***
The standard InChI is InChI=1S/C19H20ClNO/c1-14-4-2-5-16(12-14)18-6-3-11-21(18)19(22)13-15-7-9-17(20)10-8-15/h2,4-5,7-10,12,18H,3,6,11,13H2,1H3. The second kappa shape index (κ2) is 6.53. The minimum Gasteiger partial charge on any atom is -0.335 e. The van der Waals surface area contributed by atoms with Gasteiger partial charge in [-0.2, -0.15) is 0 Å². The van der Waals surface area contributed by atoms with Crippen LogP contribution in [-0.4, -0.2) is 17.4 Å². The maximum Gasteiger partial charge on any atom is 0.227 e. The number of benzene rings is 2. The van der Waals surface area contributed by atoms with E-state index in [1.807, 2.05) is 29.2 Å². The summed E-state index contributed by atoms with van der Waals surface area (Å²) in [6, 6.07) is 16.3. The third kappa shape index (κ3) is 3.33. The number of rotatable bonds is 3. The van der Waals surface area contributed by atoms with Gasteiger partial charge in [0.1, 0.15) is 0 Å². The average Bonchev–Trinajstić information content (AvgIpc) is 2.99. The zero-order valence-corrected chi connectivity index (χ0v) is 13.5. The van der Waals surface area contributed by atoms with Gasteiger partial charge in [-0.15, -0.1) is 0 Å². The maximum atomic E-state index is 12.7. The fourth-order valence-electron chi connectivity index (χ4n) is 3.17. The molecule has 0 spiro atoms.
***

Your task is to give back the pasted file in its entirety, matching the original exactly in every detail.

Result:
The standard InChI is InChI=1S/C19H20ClNO/c1-14-4-2-5-16(12-14)18-6-3-11-21(18)19(22)13-15-7-9-17(20)10-8-15/h2,4-5,7-10,12,18H,3,6,11,13H2,1H3. The second kappa shape index (κ2) is 6.53. The minimum Gasteiger partial charge on any atom is -0.335 e. The van der Waals surface area contributed by atoms with Gasteiger partial charge in [-0.2, -0.15) is 0 Å². The van der Waals surface area contributed by atoms with Crippen LogP contribution in [-0.4, -0.2) is 17.4 Å². The maximum Gasteiger partial charge on any atom is 0.227 e. The number of benzene rings is 2. The van der Waals surface area contributed by atoms with E-state index in [1.807, 2.05) is 29.2 Å². The summed E-state index contributed by atoms with van der Waals surface area (Å²) in [6, 6.07) is 16.3. The third kappa shape index (κ3) is 3.33. The number of rotatable bonds is 3. The van der Waals surface area contributed by atoms with Gasteiger partial charge in [0.1, 0.15) is 0 Å². The average Bonchev–Trinajstić information content (AvgIpc) is 2.99. The zero-order valence-corrected chi connectivity index (χ0v) is 13.5. The van der Waals surface area contributed by atoms with Gasteiger partial charge in [-0.15, -0.1) is 0 Å². The maximum atomic E-state index is 12.7. The fourth-order valence-electron chi connectivity index (χ4n) is 3.17. The molecule has 0 spiro atoms.